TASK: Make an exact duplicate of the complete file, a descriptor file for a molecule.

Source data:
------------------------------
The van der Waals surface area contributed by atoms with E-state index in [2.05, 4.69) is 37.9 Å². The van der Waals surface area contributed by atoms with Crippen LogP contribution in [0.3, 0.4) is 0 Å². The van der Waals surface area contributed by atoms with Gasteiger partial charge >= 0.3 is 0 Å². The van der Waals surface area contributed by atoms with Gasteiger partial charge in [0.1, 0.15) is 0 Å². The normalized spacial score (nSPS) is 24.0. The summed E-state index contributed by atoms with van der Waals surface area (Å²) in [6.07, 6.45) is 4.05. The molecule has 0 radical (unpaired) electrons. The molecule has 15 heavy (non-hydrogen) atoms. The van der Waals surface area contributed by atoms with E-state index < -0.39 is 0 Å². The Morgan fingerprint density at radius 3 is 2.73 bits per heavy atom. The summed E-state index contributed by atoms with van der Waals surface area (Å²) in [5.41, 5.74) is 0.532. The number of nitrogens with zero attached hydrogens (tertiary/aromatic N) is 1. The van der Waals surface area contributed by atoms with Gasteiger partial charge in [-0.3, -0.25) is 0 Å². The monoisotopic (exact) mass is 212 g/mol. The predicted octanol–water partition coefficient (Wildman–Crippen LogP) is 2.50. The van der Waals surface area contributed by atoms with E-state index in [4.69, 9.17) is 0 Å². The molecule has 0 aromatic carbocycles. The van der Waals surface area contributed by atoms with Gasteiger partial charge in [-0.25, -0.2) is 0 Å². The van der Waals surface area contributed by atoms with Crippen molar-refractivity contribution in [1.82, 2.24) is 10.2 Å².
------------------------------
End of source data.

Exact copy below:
The van der Waals surface area contributed by atoms with E-state index in [2.05, 4.69) is 37.9 Å². The van der Waals surface area contributed by atoms with Crippen LogP contribution in [0.3, 0.4) is 0 Å². The van der Waals surface area contributed by atoms with Gasteiger partial charge >= 0.3 is 0 Å². The van der Waals surface area contributed by atoms with Gasteiger partial charge in [0.1, 0.15) is 0 Å². The normalized spacial score (nSPS) is 24.0. The summed E-state index contributed by atoms with van der Waals surface area (Å²) in [6.07, 6.45) is 4.05. The molecule has 0 radical (unpaired) electrons. The molecule has 15 heavy (non-hydrogen) atoms. The van der Waals surface area contributed by atoms with E-state index < -0.39 is 0 Å². The Morgan fingerprint density at radius 3 is 2.73 bits per heavy atom. The summed E-state index contributed by atoms with van der Waals surface area (Å²) in [5.41, 5.74) is 0.532. The number of nitrogens with zero attached hydrogens (tertiary/aromatic N) is 1. The van der Waals surface area contributed by atoms with Gasteiger partial charge in [-0.3, -0.25) is 0 Å². The monoisotopic (exact) mass is 212 g/mol. The predicted octanol–water partition coefficient (Wildman–Crippen LogP) is 2.50. The van der Waals surface area contributed by atoms with E-state index in [4.69, 9.17) is 0 Å². The molecule has 0 aromatic carbocycles. The van der Waals surface area contributed by atoms with Gasteiger partial charge in [-0.25, -0.2) is 0 Å². The van der Waals surface area contributed by atoms with Crippen molar-refractivity contribution in [1.82, 2.24) is 10.2 Å².